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What is it?
The fastest and most powerful of Mini’s initial line-up of third-generation models, the Cooper S. Whereas every other new Mini in the launch line-up has three-cylinder power, the Cooper S uses a four-cylinder engine, albeit a more advanced unit than its predecessor’s.

The Cooper S’ 1998cc twin-scroll turbocharged direct-injection petrol engine is 400cc bigger than the unit it replaces, making it the largest-capacity petrol engine ever to be offered in the Mini hatchback. It is, however, 7kg lighter than the old powerplant.

Power is up by 8bhp to 189bhp, but more apparent is the increase in torque, which rises by 15lb ft to 206lb ft at 1250rpm. Mini claims 0-62mph of 6.8sec and a top speed of 146mph, making the new Cooper S a respective 0.2sec and 4mph faster than its predecessor in six-speed automatic guise.

The Cooper S continues to be differentiated from lesser Minis by a series of exterior styling touches. Included is a deeper front bumper with a larger horizontal duct, the signature bonnet scoop, rally-inspired graphics and wider sills. The Cooper S sits on 16-inch alloy wheels.

Inside the thoroughly resigned cabin, there is a nicely proportioned leather-bound steering wheel, unique instrument graphics and more supportive seats.

What is it like?
More than capable, with a sporting nature that's noticeable from the moment you fire the engine. Although it lacks the flexibility of the new three-cylinder unit used in the Cooper, the new four-cylinder engine offers improved low-end response, added mid-range and a more involving character than before.

The added performance and responsive nature of the contemporary underpinnings make the new Cooper S fun, fast and nimble. But, as with the standard Cooper, it is also more mature, and the steering, now featuring speed-sensitive assistance as standard, is lighter in feel but accurate and satisfyingly direct.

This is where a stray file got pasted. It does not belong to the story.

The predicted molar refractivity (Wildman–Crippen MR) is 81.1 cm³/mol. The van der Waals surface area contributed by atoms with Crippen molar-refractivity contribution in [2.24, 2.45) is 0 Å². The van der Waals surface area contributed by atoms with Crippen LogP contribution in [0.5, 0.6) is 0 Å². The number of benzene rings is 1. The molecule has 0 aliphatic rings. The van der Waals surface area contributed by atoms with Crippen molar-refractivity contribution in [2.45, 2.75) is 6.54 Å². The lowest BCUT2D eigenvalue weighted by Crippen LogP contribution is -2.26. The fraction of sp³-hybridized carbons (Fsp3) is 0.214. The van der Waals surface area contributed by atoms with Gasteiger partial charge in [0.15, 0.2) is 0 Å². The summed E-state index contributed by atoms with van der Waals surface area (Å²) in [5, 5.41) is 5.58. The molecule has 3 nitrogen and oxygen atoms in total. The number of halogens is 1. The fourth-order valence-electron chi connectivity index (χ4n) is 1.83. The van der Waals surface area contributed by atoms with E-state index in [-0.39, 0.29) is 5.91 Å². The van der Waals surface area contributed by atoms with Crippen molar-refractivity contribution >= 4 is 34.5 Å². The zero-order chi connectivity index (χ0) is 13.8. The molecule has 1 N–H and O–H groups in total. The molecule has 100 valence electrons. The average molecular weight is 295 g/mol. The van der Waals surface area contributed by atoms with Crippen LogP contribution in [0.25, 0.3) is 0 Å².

What’s really evident is the added security that Mini has built into the new car. You can spear headlong into a tightening corner and lift off sharply without being concerned about the rear end stepping out of line, which provides greater dependability on unfamiliar roads.

When it does begin to slide, it does so in a progressive manner, and there is greater clarity in the way the Cooper S behaves at the limit. However, although the ride is smoother than that of the outgoing Cooper S and has a slightly more forgiving feel, it remains quite firm and lacks the initial absorption in compression and subtlety in rebound that the new Cooper possesses.

Should I buy one?
Yes, because while the danger in developing new cars from scratch is that they can fail to live up to the reputation of their predecessor, that is definitely not the case here. If you cherish driving or are an existing Cooper S owner, the chances are that you’re going to love this third-generation model.

It has been improved in every key area and is undeniably more fun to drive. Still, if you’re seeking simple everyday usability in a no less entertaining car, the born-again Cooper may well fit the bill at a more affordable price.
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